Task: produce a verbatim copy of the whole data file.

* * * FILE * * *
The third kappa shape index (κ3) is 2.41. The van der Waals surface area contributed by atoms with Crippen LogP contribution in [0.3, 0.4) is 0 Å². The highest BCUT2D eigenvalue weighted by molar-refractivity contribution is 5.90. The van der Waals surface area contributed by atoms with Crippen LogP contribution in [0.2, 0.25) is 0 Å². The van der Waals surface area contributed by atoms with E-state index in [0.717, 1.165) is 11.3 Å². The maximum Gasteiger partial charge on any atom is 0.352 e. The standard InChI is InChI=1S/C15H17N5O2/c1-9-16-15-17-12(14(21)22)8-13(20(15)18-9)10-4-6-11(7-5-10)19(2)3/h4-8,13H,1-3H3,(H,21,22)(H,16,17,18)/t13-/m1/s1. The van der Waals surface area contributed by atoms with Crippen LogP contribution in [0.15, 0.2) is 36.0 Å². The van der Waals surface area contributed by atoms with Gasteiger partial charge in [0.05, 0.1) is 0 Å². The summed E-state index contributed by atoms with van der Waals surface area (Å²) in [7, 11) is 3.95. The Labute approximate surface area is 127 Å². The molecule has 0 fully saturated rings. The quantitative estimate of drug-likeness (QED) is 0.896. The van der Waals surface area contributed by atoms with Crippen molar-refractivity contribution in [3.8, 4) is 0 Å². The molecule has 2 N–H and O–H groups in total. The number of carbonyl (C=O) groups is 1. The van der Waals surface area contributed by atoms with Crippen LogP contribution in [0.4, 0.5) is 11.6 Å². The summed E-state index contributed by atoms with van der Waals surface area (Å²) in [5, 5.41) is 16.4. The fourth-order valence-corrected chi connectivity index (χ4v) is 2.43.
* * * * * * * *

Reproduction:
The third kappa shape index (κ3) is 2.41. The van der Waals surface area contributed by atoms with Crippen LogP contribution in [0.3, 0.4) is 0 Å². The highest BCUT2D eigenvalue weighted by molar-refractivity contribution is 5.90. The van der Waals surface area contributed by atoms with Crippen LogP contribution in [0.2, 0.25) is 0 Å². The van der Waals surface area contributed by atoms with E-state index in [0.717, 1.165) is 11.3 Å². The maximum Gasteiger partial charge on any atom is 0.352 e. The standard InChI is InChI=1S/C15H17N5O2/c1-9-16-15-17-12(14(21)22)8-13(20(15)18-9)10-4-6-11(7-5-10)19(2)3/h4-8,13H,1-3H3,(H,21,22)(H,16,17,18)/t13-/m1/s1. The van der Waals surface area contributed by atoms with Crippen LogP contribution in [0.15, 0.2) is 36.0 Å². The van der Waals surface area contributed by atoms with Gasteiger partial charge in [0.05, 0.1) is 0 Å². The summed E-state index contributed by atoms with van der Waals surface area (Å²) in [7, 11) is 3.95. The Labute approximate surface area is 127 Å². The molecule has 0 fully saturated rings. The quantitative estimate of drug-likeness (QED) is 0.896. The van der Waals surface area contributed by atoms with Crippen molar-refractivity contribution in [3.8, 4) is 0 Å². The molecule has 2 N–H and O–H groups in total. The number of carbonyl (C=O) groups is 1. The van der Waals surface area contributed by atoms with Crippen LogP contribution in [0.4, 0.5) is 11.6 Å². The summed E-state index contributed by atoms with van der Waals surface area (Å²) in [5, 5.41) is 16.4. The fourth-order valence-corrected chi connectivity index (χ4v) is 2.43.